Emotional Intelligence (EQ) is a defining factor for any couple that will measure the overall success of the relationship.  A certain level of Emotional Intelligence is required for a couple to stay connected and will determine the quality and longevity of the relationship.

We can always improve on our Emotional Intelligence by adopting certain goals and implementing approaches with our beloved.   Here are five ways to increase the emotional intelligence in your relationship.

1.Strive to Be the Best Listener

One of my favourite mottos is “seek to understand, not to defend.”  A conflict can escalate if one person is not feeling heard.  In the first three seconds of a conflict, you can tell if it will escalate.  Heart rates raise up to one hundred beats per minute and at this point no one is listening but instead thinking about what they are going to say next.  Being a good listener means carving out time and space for your partner to express how they are feeling and letting them know they have your attention by giving them the stage whilst they talk.


2.Avoid Being judgemental

To protect the relationship a couple needs to understand the importance of reigning in judgement.  Judgement in a relationship is very damaging and will have a detrimental effect on the level of emotional safety in the relationship. You will never agree on everything and that is ok.  Instead of judging your partner it is more beneficial to show curiosity and try to understand why they think or behave in a certain way.  Emotional intelligence means parking you’r judgement and instead asking questions.


3.Don’t Give Unsolicited Advice

There is nothing worse than coming home from work and expressing how you feel about some workplace difficulty to have your partner go into advice giving mode.  Often this is a gender pattern (not always) as men have been groomed (it’s not their fault) over the ages to be the problem solvers and fixers.  The desired response would be to show empathy and validate your partner with a response like “that is rough”, or asking them “what do you think you need to do that will feel better”. Giving unsolicited advice sends a message to your partner that they are not capable of working the problem out themselves when instead all they want is validation.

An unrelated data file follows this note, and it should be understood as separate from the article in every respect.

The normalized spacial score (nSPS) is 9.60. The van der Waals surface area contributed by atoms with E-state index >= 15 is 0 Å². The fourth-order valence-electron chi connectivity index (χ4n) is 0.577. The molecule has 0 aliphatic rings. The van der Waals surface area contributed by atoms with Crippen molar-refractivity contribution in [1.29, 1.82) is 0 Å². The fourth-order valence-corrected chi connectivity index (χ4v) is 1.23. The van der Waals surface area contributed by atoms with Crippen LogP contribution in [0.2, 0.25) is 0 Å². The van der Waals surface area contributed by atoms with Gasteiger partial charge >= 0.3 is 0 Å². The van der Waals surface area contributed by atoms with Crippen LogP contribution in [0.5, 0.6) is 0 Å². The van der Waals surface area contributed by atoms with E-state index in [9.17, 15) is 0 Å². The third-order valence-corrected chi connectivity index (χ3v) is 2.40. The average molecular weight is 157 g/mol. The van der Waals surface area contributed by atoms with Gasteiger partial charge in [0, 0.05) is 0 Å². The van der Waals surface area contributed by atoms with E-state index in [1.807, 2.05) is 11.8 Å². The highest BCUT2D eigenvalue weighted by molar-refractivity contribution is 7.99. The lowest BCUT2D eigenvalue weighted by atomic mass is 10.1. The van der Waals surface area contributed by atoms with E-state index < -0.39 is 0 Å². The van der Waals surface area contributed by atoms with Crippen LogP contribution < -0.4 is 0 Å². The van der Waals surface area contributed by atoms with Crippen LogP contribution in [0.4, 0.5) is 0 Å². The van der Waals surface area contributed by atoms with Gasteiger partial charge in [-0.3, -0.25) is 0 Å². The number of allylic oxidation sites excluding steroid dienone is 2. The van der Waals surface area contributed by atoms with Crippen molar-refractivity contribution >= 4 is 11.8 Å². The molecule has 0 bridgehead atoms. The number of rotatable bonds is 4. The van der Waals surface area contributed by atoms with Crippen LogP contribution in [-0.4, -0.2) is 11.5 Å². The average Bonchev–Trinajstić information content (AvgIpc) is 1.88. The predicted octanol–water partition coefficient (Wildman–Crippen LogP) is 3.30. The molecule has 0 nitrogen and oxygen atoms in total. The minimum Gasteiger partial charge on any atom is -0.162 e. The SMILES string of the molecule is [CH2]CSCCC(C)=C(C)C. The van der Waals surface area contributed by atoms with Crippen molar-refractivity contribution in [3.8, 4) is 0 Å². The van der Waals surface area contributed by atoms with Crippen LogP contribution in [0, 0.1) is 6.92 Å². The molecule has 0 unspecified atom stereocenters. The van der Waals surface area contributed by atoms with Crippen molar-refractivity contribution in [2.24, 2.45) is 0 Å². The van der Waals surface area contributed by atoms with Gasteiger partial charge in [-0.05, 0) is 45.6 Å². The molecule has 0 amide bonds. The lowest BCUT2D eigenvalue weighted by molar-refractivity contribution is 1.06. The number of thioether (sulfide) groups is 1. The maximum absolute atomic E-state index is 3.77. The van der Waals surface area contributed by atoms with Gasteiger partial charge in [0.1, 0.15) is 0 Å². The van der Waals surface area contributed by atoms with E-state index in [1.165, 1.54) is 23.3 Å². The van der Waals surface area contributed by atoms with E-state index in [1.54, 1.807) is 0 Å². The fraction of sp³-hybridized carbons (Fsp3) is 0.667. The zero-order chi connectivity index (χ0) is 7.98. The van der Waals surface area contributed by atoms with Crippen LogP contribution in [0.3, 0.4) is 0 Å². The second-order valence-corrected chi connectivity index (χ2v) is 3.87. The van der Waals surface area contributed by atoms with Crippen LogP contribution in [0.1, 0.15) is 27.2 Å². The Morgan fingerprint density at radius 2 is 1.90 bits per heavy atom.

4. Don’t Avoid Conflict

Many couples experience gridlocked conflict, a term that explains the same issue but slightly different each time.  There may be a tendency for that couple to begin avoiding conflict around this topic based on unsuccessful past attempts at resolving it.  There also may be a natural tendency to avoid conflict altogether based on patterns stemming from one’s family of origin. Conflict avoidance is worse than no conflict at all and evades trust in the relationship. Sweeping conflict under the rug is one of the worst things a couple can do and reflects deficits in emotional intelligence.


5. Each Partner Does Their Own Individual Work.

To show up as the best person in the relationship it is important to be the best version of yourself.  Getting individual therapy to iron out any inherited maladaptive coping mechanisms, process any traumas and unpacking any problematic dynamics it is important to get professional help.  Clearing out the baggage gives the relationship a good chance to improve the emotional connection and stability.  Getting professional advice in all areas of your life is essential for fulfilling your potential, emotional help included.


There are several strategies and formulas I use with my couples to improve the emotional intelligence within the relationship.  I have adapted the Gottman, Imago and Stan Tatkin models of couple therapy as I believe all three offer beneficial ways to improve the EQ in one’s relationship.


If you would like to make an appointment for couple counselling, please get in touch.